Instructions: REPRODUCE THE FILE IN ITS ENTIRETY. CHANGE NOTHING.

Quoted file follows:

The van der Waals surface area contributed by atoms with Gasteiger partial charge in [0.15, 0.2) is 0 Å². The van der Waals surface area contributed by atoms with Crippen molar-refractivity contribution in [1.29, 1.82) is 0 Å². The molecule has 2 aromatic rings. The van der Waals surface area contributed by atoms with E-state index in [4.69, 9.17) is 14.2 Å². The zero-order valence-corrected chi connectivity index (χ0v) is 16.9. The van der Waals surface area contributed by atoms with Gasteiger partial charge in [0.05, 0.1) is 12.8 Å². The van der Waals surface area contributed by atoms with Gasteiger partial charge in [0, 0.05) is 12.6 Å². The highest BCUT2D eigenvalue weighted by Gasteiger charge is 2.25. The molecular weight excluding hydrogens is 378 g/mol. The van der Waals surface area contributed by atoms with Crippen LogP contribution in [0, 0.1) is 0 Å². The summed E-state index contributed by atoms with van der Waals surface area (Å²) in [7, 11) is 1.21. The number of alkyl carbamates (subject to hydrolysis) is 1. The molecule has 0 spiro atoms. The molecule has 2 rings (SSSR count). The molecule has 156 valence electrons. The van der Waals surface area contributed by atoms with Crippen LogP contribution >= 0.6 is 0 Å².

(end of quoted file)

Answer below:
The van der Waals surface area contributed by atoms with Gasteiger partial charge in [0.15, 0.2) is 0 Å². The van der Waals surface area contributed by atoms with Crippen molar-refractivity contribution in [1.29, 1.82) is 0 Å². The molecule has 2 aromatic rings. The van der Waals surface area contributed by atoms with E-state index in [4.69, 9.17) is 14.2 Å². The zero-order valence-corrected chi connectivity index (χ0v) is 16.9. The van der Waals surface area contributed by atoms with Gasteiger partial charge in [0.05, 0.1) is 12.8 Å². The van der Waals surface area contributed by atoms with Gasteiger partial charge in [0, 0.05) is 12.6 Å². The highest BCUT2D eigenvalue weighted by Gasteiger charge is 2.25. The molecular weight excluding hydrogens is 378 g/mol. The van der Waals surface area contributed by atoms with Crippen LogP contribution in [0, 0.1) is 0 Å². The summed E-state index contributed by atoms with van der Waals surface area (Å²) in [7, 11) is 1.21. The number of alkyl carbamates (subject to hydrolysis) is 1. The molecule has 0 spiro atoms. The molecule has 2 rings (SSSR count). The molecule has 156 valence electrons. The van der Waals surface area contributed by atoms with Crippen LogP contribution >= 0.6 is 0 Å².